County HRA approves funding for HOPE Place

Contributing Writer

A new transitional housing program for homeless youth has received a $100,000 boost from the Anoka County Housing and Redevelopment Authority.

The HRA, which comprises the seven members of the Anoka County Board, unanimously approved the allocation of federal Community Development Block Grant dollars.

Anoka-based HOPE 4 Youth opened HOPE Place, a transitional housing facility for young people ages 18-25, late last year in a vacant building on Coon Rapids Boulevard in Coon Rapids that had formerly housed a dance studio and day care center.

This was HOPE 4 Youth’s first application for Community Development Block Grant grant dollars, according to Karen Skepper, HRA executive director.

“It is a strong application,” Skepper said.

The dollars were available because the county received more money, some $250,000, from the U.S. Department of Housing and Urban Development than had been anticipated when the HRA approved the annual round of block grant funding earlier this year, she said.

“We were told to expect significant cuts from last year, but they did not happen,” Skepper said.

According to Skepper, HOPE 4 Youth will use the funds to complete exterior improvements, including landscaping, parking lot repairs and a sports court.

In addition, an estimated $33,450 of the $100,000 will be earmarked for the purchase of a van to transport youth living at HOPE Place to jobs, the county workforce center and medical appointments.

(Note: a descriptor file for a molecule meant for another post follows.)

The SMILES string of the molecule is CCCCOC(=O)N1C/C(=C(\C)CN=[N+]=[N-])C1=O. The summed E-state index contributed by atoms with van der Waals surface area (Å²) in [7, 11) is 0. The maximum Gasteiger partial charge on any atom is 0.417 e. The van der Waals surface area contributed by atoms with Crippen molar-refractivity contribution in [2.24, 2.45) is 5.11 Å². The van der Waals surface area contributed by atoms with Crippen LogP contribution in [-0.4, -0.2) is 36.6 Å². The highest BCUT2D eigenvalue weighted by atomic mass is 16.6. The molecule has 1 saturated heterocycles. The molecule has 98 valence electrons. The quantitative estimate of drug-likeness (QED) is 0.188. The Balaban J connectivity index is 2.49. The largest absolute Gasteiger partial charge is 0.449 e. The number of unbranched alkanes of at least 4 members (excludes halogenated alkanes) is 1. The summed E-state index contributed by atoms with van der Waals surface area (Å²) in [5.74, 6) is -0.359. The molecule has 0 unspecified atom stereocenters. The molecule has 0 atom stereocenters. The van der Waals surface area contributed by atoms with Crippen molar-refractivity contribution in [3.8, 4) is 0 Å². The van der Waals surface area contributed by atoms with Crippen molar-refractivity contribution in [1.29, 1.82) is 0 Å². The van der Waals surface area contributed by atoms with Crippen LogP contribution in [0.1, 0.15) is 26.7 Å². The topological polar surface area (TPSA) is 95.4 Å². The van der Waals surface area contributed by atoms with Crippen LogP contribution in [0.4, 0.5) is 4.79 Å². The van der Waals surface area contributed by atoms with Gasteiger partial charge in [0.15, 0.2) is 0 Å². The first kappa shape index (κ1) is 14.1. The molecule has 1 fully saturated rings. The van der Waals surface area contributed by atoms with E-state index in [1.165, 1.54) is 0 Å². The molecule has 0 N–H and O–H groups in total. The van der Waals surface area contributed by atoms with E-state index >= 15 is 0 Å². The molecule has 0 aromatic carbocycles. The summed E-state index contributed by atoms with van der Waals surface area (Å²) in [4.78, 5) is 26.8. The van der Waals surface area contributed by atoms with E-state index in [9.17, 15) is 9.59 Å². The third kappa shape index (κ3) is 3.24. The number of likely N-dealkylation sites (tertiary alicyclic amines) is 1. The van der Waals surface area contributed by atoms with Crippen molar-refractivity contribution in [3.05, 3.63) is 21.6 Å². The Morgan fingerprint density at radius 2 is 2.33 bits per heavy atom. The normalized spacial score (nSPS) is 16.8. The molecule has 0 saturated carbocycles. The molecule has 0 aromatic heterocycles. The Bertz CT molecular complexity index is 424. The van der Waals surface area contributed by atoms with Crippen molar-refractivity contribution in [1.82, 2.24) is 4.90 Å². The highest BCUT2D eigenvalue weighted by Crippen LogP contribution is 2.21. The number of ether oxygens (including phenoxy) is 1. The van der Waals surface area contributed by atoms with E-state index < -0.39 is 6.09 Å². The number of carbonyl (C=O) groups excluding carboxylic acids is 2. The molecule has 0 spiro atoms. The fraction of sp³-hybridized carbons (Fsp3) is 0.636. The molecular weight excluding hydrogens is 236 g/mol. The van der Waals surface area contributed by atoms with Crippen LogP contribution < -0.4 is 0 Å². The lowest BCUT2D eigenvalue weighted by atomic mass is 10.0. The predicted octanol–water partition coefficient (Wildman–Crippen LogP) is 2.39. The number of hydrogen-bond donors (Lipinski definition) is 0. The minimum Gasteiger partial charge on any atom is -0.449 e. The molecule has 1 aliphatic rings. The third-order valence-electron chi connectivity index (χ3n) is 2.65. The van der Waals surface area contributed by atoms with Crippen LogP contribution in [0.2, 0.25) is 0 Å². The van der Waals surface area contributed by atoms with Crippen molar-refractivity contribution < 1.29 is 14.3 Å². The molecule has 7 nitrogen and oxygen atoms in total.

HOPE 4 Youth is a 501(c)(3) nonprofit organization that serves homeless youth by meeting basic needs as well as helping them find jobs, finish school, secure housing and access on-site health and wellness services through a drop-in center in Anoka, which is open Monday through Friday, 2-7 p.m.

The agency has expanded its work by purchasing the Coon Rapids Boulevard property in the Northtown area and renovating the building to provide beds for 12 homeless youth who will stay an average of 12 to 24 months “while they work to leave their status of homeless in the past and have a brighter future in place, one where they are independent, healthy, employed, housed adults,” said Kristin VanHeel, HOPE 4 Youth marketing and communications coordinator in a press release announcing a community opening house and ribbon-cutting for HOPE Place, which took place Dec. 5, 2016.

Hope 4 Youth has contracted with two organizations to help run HOPE Place and its programs.

CommonBond manages the property and building, while YouthLink provides an onsite case manager to help the youth living at HOPE Place work through their daily needs.

In addition, the Anoka County Workforce Center has a staff member on-site at HOPE Place two half days a week to work on career-building for the residents.